“September 11th happened - I left my scholarship at J. Sargent Reynolds and joined the Army a month and a half later. It (9/11) was the only catalyst I needed to go…after boot camp I was ordered to serve in the 1st Cavalry…guerrilla combat is tough to fight - it's weird, because the organized Iraqi militia would coerce civilians to plant the explosive devices. So if we take out somebody planting one - they might not even be a member of the militia. These civilians have little choice, you can comply with the rebels and take care of your family, or you can be killed. Honestly, I regret leaving active duty. It's a good life, it's not for everyone, but it's awesome! Now I'm just getting my life back in order, training to be a chef. A restaurant kitchen is…like the Infantry, there are actual leaders in place, we have a big prep for the big nightly mission - it's pretty much what I'm used to.”

Lance Wilburn
U.S. Army, 2001-2015


“I'm glad I am a Vietnam Veteran. I'm proud that I went and served my time there. I was one of the lucky ones; some of the people I went over there with did not make it home. I enlisted right after completing high school. With the war in Vietnam going strong at that time, I felt being drafted meant a good chance of being in the Infantry. I found out that if I volunteered, I could sign a contract with my recruiter that certified I would be trained on computers. To the Army's credit, they did exactly everything they said they would do. Toward the end of computer school, a few of us volunteered to go to Vietnam. They told us, don't worry, you’re going! The service changed my life an awful lot - before I went in, I couldn't see the value of education - the Army got me focused.”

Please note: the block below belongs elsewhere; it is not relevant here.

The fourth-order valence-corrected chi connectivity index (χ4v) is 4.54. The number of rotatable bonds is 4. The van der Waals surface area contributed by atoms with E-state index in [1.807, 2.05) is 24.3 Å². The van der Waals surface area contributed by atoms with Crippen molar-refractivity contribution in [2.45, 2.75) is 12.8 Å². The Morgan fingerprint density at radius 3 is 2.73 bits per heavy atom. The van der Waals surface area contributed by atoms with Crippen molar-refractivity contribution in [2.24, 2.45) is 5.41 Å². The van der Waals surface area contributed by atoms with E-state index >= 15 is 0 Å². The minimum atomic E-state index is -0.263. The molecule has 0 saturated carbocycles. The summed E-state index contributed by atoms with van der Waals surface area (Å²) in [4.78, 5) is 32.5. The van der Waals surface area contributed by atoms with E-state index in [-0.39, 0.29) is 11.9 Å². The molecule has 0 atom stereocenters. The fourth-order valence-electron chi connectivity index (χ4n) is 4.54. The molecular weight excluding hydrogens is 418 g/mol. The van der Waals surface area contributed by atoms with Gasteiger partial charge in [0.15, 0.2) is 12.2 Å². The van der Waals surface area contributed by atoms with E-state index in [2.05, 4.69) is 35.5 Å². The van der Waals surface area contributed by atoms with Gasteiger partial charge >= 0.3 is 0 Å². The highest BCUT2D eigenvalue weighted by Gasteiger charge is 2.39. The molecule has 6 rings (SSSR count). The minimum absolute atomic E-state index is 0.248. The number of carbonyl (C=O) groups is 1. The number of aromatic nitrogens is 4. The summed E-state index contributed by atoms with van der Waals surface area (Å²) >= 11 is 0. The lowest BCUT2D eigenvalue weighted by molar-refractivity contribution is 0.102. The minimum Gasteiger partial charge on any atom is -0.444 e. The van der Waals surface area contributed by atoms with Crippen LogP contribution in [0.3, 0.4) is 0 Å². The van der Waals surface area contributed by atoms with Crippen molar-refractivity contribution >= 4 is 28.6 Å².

Michael Weeks
U.S. Army, 1969-1971


“I joined the Army, actually, just to play baseball. I was 18 years old, right out of high school. The recruiter, who came to our school, told me I could play with the ‘All Army’ baseball team. But I didn't get told that it was only at select locations that you could actually try out. I guess it was up to me to ask the rest of the questions…I didn't ask all of them. The first time I went to Afghanistan - it was very, very scary. It was kinda of weird and exciting. You did not want to get out of the truck while traveling through their country. When you are deployed, you get to do more of what you’re trained for. I was discharged in 2013 because of a medical disability....I feel that because I was in the military, I should be doing more. I can't seem to find anything I can, or want to do, I'm undecided. All I know is the military.”